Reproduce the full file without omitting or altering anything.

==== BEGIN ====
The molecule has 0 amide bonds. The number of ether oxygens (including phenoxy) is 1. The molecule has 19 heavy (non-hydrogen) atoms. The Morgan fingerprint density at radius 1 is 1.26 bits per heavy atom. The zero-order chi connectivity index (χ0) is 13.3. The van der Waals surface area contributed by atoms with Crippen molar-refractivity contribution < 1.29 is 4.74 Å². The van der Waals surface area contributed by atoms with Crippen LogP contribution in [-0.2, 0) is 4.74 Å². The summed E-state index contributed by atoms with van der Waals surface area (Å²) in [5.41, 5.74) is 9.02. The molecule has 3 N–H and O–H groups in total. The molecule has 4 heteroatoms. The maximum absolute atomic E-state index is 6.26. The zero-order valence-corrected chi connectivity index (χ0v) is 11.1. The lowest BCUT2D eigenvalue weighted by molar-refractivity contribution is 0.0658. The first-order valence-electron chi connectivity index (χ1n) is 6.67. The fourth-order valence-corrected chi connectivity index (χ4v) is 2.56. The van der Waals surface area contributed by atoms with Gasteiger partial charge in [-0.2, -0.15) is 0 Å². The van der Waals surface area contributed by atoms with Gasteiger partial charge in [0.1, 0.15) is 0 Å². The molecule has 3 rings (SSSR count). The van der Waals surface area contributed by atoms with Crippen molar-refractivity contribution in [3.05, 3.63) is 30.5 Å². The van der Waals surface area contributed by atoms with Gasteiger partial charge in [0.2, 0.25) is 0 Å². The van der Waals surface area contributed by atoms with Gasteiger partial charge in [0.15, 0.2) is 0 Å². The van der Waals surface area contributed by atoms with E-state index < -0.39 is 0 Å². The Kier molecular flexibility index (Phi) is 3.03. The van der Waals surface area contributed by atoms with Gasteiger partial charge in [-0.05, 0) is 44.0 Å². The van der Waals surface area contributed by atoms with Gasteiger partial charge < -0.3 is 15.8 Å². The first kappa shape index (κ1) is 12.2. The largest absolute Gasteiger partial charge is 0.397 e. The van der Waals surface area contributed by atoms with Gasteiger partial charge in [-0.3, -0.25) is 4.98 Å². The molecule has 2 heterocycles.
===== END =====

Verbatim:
The molecule has 0 amide bonds. The number of ether oxygens (including phenoxy) is 1. The molecule has 19 heavy (non-hydrogen) atoms. The Morgan fingerprint density at radius 1 is 1.26 bits per heavy atom. The zero-order chi connectivity index (χ0) is 13.3. The van der Waals surface area contributed by atoms with Crippen molar-refractivity contribution < 1.29 is 4.74 Å². The van der Waals surface area contributed by atoms with Crippen LogP contribution in [-0.2, 0) is 4.74 Å². The summed E-state index contributed by atoms with van der Waals surface area (Å²) in [5.41, 5.74) is 9.02. The molecule has 3 N–H and O–H groups in total. The molecule has 4 heteroatoms. The maximum absolute atomic E-state index is 6.26. The zero-order valence-corrected chi connectivity index (χ0v) is 11.1. The lowest BCUT2D eigenvalue weighted by molar-refractivity contribution is 0.0658. The first-order valence-electron chi connectivity index (χ1n) is 6.67. The fourth-order valence-corrected chi connectivity index (χ4v) is 2.56. The van der Waals surface area contributed by atoms with Gasteiger partial charge in [-0.2, -0.15) is 0 Å². The van der Waals surface area contributed by atoms with Gasteiger partial charge in [0.1, 0.15) is 0 Å². The molecule has 3 rings (SSSR count). The van der Waals surface area contributed by atoms with Crippen molar-refractivity contribution in [3.05, 3.63) is 30.5 Å². The van der Waals surface area contributed by atoms with Gasteiger partial charge in [0.2, 0.25) is 0 Å². The van der Waals surface area contributed by atoms with Gasteiger partial charge in [0.15, 0.2) is 0 Å². The van der Waals surface area contributed by atoms with E-state index < -0.39 is 0 Å². The Kier molecular flexibility index (Phi) is 3.03. The van der Waals surface area contributed by atoms with Gasteiger partial charge in [-0.05, 0) is 44.0 Å². The van der Waals surface area contributed by atoms with Gasteiger partial charge < -0.3 is 15.8 Å². The first kappa shape index (κ1) is 12.2. The largest absolute Gasteiger partial charge is 0.397 e. The van der Waals surface area contributed by atoms with Gasteiger partial charge in [-0.3, -0.25) is 4.98 Å². The molecule has 2 heterocycles.